Revelation 1:4b-8 - The Law of Judgment
Updated: Oct 18, 2021
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Grace to you and peace from him who is and who was and who is to come, and from the seven spirits who are before his throne, and from Jesus Christ, the faithful witness, the firstborn of the dead, and the ruler of the kings of the earth.
To him who loves us and freed us from our sins by his blood, and made us to be a kingdom, priests serving his God and Father, to him be glory and dominion forever and ever. Amen.
Look! He is coming with the clouds; every eye will see him,
even those who pierced him; and on his account all the tribes of the earth will wail.
So it is to be. Amen.
“I am the Alpha and the Omega,” says the Lord God, who is and who was and who is to come, the Almighty.
This is the Epistle selection to be read aloud on the twenty-sixth Sunday after Pentecost, also called the Last Sunday or Christ the King Sunday [Proper 29], Year B, according to the lectionary for the Episcopal Church. It will follow one of two parings of Old Testament and Psalms, either a Track 1 or Track 2 set, depending on the predetermined path an individual church has set upon. The Track 1 course offers a reading from Second Samuel, which is David’s last song. There he wrote, “The el of Israel has spoken, the rock of Israel has said to me: One who rules over people justly, ruling in the fear of elohim”. That will be accompanied by Psalm 132, where he sang, “Yahweh has sworn an oath to David; in truth, he will not break it: “A son, the fruit of your body will I set upon your throne.” The Track 2 pair will present a reading from Daniel, where his vision said, “I saw one like a human being coming with the clouds of heaven. And he came to the Ancient One and was presented before him.” That will be accompanied by a singing of Psalm 93, which sings, “Ever since the world began, your throne has been established; you are from everlasting.” All will accompany the Gospel reading from John, where Jesus told Pilate, “You say that I am a king. For this I was born, and for this I came into the world, to testify to the truth. Everyone who belongs to the truth listens to my voice.”
I have written quite deeply about this reading. I give a basic explanation as how I came to be able to read Scripture and see the truth of that written. I welcome everyone to read my background there, which I will not go into now. That commentary can be found at this link. Because I have discerned these five verses most deeply – segment by segment – I will not repeat those observations at this time. Instead, I will place a broader focus on this selection and show how it fits in with the other readings presented on the last Sunday after Pentecost, the ‘end times’ for Year B’s ordinary season.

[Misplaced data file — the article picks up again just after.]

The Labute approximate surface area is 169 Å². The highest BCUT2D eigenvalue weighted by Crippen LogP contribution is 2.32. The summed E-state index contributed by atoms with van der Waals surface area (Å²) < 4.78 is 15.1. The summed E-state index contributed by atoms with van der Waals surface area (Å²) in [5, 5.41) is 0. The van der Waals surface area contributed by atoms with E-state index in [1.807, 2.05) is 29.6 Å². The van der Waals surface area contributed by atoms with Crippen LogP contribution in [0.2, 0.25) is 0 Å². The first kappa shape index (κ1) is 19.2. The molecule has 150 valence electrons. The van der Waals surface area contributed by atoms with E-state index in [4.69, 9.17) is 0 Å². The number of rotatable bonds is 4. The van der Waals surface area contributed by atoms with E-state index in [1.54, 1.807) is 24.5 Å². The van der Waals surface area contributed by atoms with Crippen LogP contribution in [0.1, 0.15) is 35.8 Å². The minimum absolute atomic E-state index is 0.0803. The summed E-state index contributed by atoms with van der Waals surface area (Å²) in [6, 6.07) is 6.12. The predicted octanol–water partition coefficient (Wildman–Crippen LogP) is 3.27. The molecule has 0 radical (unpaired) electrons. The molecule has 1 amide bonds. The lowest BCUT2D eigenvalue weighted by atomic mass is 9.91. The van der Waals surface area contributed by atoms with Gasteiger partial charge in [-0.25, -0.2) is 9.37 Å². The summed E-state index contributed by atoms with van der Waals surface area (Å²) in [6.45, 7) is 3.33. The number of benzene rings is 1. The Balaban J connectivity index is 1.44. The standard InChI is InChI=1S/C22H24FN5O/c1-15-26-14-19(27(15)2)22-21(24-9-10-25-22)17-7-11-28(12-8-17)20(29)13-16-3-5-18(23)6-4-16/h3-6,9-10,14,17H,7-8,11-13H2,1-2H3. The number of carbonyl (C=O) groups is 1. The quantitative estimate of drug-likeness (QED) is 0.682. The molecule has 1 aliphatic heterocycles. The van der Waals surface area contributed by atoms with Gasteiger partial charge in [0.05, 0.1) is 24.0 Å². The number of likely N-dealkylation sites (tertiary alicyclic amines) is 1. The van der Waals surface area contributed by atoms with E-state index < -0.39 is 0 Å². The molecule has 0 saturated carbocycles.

One thing that I must point out is the translation that reads “Jesus Christ.” The Greek written is “Iēsou Christou,” which should not be translated as if John wrote the first and last name of Jesus. The Greek form that would say “Christ” is “Christos.” The form “Christou” is the genitive form of Christos, with the genitive case expressing possession. This means John wrote, “Jesus of Christ.” That is a statement that Jesus was possessed by Yahweh, as one “Anointed” divinely. The Greek word “christos” means: “anointed; messiah,” where “messiah” is an English variation of the Hebrew word “mashiach,” which means the exact same thing: “anointed.” The capitalization must then be seen as a divine level of importance placed on “Anointment,” which means by Yahweh. The man named “Jesus” was then “one of” all those souls who had likewise been “Anointed” by Yahweh; and, David was one who was so “Anointed.”
It is also important to point out that the word translated as “spirits” [“seven spirits”] is written “Pneumatōn,” where the capitalization has been erased in translation. Again, the capitalization must be seen and understood as a divinely elevated state of “spirit,” which makes it be the spiritual oil of Anointment, as Yahweh’s “Spirit.” The number “seven” (as I wrote about last week) has to do with the “completion, perfection, and rest” of a cycle. Thus, when the “perfection Spirit” is before the throne of Yahweh, it is importantly [use of “kai”] that which is displayed in Jesus, who was “of the Anointment” by that “perfect Spirit.”
The plural number of “Spirits” must be seen as all who appear before the throne of Yahweh in Judgement. It those are truly reflecting the “completion Spirits,” of those souls united as one with Yahweh, as “perfected Spirits,” those cleansed of all past sins through submission in divine marriage; and those “Spirits able to rest” knowing their service to Yahweh had been done, they all become the souls of the “faithful,” or those who have displayed the “obedience” of union and the “loyalty” of servitude [all uses of “pistos”]. This is because those souls, formerly in bodies of flesh, prior to death, are “witnesses” [from “martys”], where that denotes a personal experience as Jesus reborn within their souls, with all having that presence as the “Christs of” Yahweh.